A Sip From The Firehose: May 15, 1996

By: David Intersimone

Abstract: I'm back in the states, recovered from jet lag and back at work. After days spent in planes, airports, hotels and meetings I look forward to getting back to my family, home and work.

Wednesday, May 15, 1996
Scotts Valley, California

I'm back in the states, recovered from jet lag and back at work. After days spent in planes, airports, hotels and meetings I look forward to getting back to my family, home and work. A few hours after take-off from London Heathrow Airport and what seems like endless miles of ocean and clouds, I look out the window and suddenly the skies clear. Laid out before me are the towering mountains, winding glaciers and pristine snow-filled valleys of Greenland. Looking at the architecture of the Greenland landscape and the patterns of rock and ice always inspires me to think about our world, life, and of course developers.

While on the plane I read the program for the upcoming OOPSLA '96 (The Eleventh Annual ACM Conference on Object-Oriented Programming Systems, Languages and Applications) Conference (October 6-10 in San Jose, CA http://www.acm.org/sigplan/oopsla). I noticed with excitement that the opening session for the conference is an invited talk by Christopher Alexander. What does a professor at UC Berkeley with a Ph.D. in architecture named Christopher Alexander have to do with object-oriented software development?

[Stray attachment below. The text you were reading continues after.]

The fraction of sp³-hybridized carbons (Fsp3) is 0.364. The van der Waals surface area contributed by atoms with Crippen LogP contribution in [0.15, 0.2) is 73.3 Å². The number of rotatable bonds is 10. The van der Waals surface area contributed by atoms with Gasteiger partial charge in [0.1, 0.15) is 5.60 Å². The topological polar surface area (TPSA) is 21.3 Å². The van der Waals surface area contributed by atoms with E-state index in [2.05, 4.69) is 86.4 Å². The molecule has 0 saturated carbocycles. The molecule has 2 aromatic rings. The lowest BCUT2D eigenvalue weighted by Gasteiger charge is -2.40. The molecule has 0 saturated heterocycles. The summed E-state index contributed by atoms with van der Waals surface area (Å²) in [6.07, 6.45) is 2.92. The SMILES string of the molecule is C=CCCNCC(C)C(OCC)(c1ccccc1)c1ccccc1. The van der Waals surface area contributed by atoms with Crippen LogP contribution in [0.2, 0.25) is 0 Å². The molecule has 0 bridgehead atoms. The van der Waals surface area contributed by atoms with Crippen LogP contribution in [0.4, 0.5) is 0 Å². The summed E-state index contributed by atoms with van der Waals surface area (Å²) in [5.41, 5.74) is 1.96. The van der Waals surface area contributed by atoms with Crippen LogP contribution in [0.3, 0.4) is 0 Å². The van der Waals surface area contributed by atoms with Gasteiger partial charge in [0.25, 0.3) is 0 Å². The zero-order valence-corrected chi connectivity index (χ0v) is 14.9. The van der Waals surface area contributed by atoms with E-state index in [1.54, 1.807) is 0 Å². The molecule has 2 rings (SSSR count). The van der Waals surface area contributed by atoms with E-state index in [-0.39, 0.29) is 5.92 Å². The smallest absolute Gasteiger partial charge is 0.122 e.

Why have notable object methodologists, academics, consultants and software designers (Kent Beck, Grady Booch, Peter Coad, Ralph Johnson, Bruce Anderson, Jim Coplien, Ward Cunningham, and Erich Gamma to name just a few) referred to an obscure architectural design book The Timeless Way of Building (Oxford University Press, 1979, ISBN 0-19-502402-8) and its companion A Pattern Language (University Press, ISBN 0-19-501-919-9)? Why am I so excited? Why ask why?